Killen Trial: A Closer Look, Part 2

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Judge Marcus Gordon has spent 25 years on the bench and that experience should come in handy when the Edgar Ray Killen trial starts June 13.

Tough, but fair. That's how Judge Marcus Gordon is described by some who deal with him professionally on a regular basis. He will need all he has of both to handle what he says is the highest profile case in his, or Mississippi's, history.

When Gordon and Edgar Ray Killen met in the Neshoba County courtroom after Killen's indictment in the murders of three civil rights workers, it was not the first time.

The two encountered on another thirty years ago when Gordon was a district attorney and Killen was a part-time preacher accused of making death threats against another man in Newton County.

Despite Killen's pleas that it was not his voice on a tape that was part of the evidence, Gordon got the conviction and Killen spent four months behind bars.

But those who know Gordon well say any history the judge has with Killen won't be a part of this case.

"I've always been impressed with his fairness and unbiased conduct of trial," said Stanley Dearman, the former editor of the Neshoba Democrat newspaper.

But not everyone agrees with Dearman. A quick Google search of his name brings up more than a hundred references. People on the fringes of both sides have less than kind things to say about Gordon.

The white supremacist Nationalist organization has called him the self-proclaimed embodiment of communist agitators, and branded him the re-incarnation of Michael Schwerner, one of the three civil rights workers killed in 1964.

On the other side, the liberal website, Hungry Blues, questioned how badly Gordon wanted to try the case after he delayed it when Killen was hurt in a tree cutting accident. That kind of criticism doesn't seem to faze the judge.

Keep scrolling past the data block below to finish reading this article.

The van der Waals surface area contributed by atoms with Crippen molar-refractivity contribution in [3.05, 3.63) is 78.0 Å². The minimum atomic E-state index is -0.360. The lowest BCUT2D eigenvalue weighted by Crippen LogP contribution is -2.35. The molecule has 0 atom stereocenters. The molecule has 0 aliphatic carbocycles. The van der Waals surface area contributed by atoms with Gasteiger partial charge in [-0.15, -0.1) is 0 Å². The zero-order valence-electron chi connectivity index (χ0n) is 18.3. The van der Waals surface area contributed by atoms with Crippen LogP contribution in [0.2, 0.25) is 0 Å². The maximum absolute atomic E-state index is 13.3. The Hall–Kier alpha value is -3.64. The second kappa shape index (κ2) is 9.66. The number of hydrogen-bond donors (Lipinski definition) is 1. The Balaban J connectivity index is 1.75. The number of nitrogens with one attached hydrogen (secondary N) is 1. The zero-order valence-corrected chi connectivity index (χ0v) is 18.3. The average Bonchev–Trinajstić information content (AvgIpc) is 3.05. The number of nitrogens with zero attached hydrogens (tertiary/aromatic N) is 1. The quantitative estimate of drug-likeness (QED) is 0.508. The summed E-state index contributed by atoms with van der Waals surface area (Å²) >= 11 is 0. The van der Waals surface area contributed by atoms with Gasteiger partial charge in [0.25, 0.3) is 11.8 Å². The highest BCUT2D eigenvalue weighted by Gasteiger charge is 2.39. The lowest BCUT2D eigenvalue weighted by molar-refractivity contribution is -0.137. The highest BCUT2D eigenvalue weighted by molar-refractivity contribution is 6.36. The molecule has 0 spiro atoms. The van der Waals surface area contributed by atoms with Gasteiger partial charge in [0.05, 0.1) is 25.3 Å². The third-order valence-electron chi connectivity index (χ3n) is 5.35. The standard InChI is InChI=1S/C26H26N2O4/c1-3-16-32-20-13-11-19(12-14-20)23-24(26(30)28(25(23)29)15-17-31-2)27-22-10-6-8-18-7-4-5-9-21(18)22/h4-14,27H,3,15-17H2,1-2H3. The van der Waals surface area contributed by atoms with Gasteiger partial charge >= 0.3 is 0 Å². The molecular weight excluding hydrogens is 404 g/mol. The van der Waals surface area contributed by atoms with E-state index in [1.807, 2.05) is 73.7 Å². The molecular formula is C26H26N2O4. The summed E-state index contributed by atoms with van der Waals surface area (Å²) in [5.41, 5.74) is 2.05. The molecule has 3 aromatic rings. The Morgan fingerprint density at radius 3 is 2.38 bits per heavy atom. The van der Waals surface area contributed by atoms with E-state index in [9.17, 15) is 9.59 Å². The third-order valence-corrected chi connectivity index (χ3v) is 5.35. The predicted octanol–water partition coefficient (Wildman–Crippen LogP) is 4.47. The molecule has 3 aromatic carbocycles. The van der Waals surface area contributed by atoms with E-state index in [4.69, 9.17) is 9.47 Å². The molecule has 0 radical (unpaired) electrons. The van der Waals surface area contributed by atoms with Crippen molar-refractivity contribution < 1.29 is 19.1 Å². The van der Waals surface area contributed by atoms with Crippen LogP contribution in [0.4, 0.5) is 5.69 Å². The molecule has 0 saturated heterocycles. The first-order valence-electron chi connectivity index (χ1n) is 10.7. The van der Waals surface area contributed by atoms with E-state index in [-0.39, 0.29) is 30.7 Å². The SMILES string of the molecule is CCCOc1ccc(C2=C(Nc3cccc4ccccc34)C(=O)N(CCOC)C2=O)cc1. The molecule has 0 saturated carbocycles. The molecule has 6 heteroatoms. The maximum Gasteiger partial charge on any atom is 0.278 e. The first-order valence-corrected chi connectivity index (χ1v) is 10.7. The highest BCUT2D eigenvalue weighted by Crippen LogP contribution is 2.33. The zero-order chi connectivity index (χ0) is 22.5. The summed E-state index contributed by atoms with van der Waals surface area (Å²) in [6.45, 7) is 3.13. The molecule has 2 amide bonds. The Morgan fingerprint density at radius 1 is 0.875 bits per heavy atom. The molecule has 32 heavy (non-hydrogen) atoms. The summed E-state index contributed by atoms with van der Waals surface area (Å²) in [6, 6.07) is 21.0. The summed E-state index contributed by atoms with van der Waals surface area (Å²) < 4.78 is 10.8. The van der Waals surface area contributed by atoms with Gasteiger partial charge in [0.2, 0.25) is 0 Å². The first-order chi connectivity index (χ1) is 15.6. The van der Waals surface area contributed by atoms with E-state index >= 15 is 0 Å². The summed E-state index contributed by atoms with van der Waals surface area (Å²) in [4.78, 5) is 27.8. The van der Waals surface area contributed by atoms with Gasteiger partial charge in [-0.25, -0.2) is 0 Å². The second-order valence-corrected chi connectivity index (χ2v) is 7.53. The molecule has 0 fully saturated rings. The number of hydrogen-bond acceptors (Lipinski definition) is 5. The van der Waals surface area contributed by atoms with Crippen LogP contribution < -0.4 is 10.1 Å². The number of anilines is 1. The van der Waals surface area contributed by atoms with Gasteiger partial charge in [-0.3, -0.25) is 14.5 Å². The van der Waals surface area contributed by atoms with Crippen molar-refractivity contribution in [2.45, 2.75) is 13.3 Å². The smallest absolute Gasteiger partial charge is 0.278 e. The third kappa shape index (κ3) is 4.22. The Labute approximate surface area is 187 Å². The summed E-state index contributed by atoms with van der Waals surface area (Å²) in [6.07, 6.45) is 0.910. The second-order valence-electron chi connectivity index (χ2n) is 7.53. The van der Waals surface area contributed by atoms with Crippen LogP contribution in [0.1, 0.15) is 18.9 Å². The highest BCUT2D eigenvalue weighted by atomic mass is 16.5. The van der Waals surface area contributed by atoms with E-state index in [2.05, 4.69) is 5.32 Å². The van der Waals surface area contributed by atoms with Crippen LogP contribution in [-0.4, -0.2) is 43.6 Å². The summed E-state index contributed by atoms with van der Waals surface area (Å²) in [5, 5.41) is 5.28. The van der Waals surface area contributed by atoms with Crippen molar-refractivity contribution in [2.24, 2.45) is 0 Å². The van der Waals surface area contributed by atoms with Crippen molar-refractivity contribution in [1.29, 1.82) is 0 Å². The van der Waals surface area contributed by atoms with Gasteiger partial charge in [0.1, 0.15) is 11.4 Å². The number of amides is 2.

"I have a job to do and I recognize the law, and in doing so I think sometimes people don't understand fairness," Gordon said.

Gordon runs a strict courtroom, quick to put down any kind of disruption. One lawyer whom he reprimanded accused him of having the judicial temperament of a barbarian, but most people who have worked with him say Gordon's toughness will be his greatest asset when the trial begins.

"He's a tough judge; he's going to run his court," said Sheriff Larry Myers. "And that's what I like about him being in charge of the court."

The toughness comes with experience. Gordon has now spent more than a quarter century on the bench, and Neshoba County NAACP president Leroy Clemons says he believes it has prepared him well.

"I've seen him in action throughout the years," Clemons said. "And if any man was made for a moment like this one, Judge Gordon is the man."

When the trial begins, Gordon's experience should come in handy. He'll have experienced lawyers on both sides trying to win.


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